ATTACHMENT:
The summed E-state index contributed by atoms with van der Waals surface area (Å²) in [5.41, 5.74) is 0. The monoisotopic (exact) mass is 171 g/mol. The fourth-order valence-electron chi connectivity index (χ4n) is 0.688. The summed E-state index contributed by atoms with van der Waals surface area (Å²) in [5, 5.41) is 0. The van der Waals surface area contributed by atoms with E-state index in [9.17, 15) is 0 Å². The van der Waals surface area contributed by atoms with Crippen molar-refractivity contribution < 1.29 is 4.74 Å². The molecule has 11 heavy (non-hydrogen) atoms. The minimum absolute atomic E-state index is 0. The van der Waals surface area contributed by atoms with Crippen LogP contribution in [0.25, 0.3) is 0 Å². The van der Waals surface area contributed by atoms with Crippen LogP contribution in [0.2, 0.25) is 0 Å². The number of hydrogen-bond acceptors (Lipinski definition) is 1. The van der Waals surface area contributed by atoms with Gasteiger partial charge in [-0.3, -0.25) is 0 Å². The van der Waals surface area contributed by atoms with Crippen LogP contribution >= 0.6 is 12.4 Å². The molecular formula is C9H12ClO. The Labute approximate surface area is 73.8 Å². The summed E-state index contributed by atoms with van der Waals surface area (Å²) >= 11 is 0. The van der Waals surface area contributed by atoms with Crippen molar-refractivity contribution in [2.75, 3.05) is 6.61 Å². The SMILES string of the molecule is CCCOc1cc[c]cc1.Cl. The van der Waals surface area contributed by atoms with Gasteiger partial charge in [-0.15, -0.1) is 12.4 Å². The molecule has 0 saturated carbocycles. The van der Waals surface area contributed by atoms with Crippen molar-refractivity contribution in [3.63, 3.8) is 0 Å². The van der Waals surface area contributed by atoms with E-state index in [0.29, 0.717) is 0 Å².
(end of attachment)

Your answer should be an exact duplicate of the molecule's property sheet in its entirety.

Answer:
The summed E-state index contributed by atoms with van der Waals surface area (Å²) in [5.41, 5.74) is 0. The monoisotopic (exact) mass is 171 g/mol. The fourth-order valence-electron chi connectivity index (χ4n) is 0.688. The summed E-state index contributed by atoms with van der Waals surface area (Å²) in [5, 5.41) is 0. The van der Waals surface area contributed by atoms with E-state index in [9.17, 15) is 0 Å². The van der Waals surface area contributed by atoms with Crippen molar-refractivity contribution < 1.29 is 4.74 Å². The molecule has 11 heavy (non-hydrogen) atoms. The minimum absolute atomic E-state index is 0. The van der Waals surface area contributed by atoms with Crippen LogP contribution in [0.25, 0.3) is 0 Å². The van der Waals surface area contributed by atoms with Crippen LogP contribution in [0.2, 0.25) is 0 Å². The number of hydrogen-bond acceptors (Lipinski definition) is 1. The van der Waals surface area contributed by atoms with Gasteiger partial charge in [-0.3, -0.25) is 0 Å². The van der Waals surface area contributed by atoms with Crippen LogP contribution >= 0.6 is 12.4 Å². The molecular formula is C9H12ClO. The Labute approximate surface area is 73.8 Å². The summed E-state index contributed by atoms with van der Waals surface area (Å²) >= 11 is 0. The van der Waals surface area contributed by atoms with Crippen molar-refractivity contribution in [2.75, 3.05) is 6.61 Å². The SMILES string of the molecule is CCCOc1cc[c]cc1.Cl. The van der Waals surface area contributed by atoms with Gasteiger partial charge in [-0.15, -0.1) is 12.4 Å². The molecule has 0 saturated carbocycles. The van der Waals surface area contributed by atoms with Crippen molar-refractivity contribution in [3.63, 3.8) is 0 Å². The van der Waals surface area contributed by atoms with E-state index in [0.29, 0.717) is 0 Å².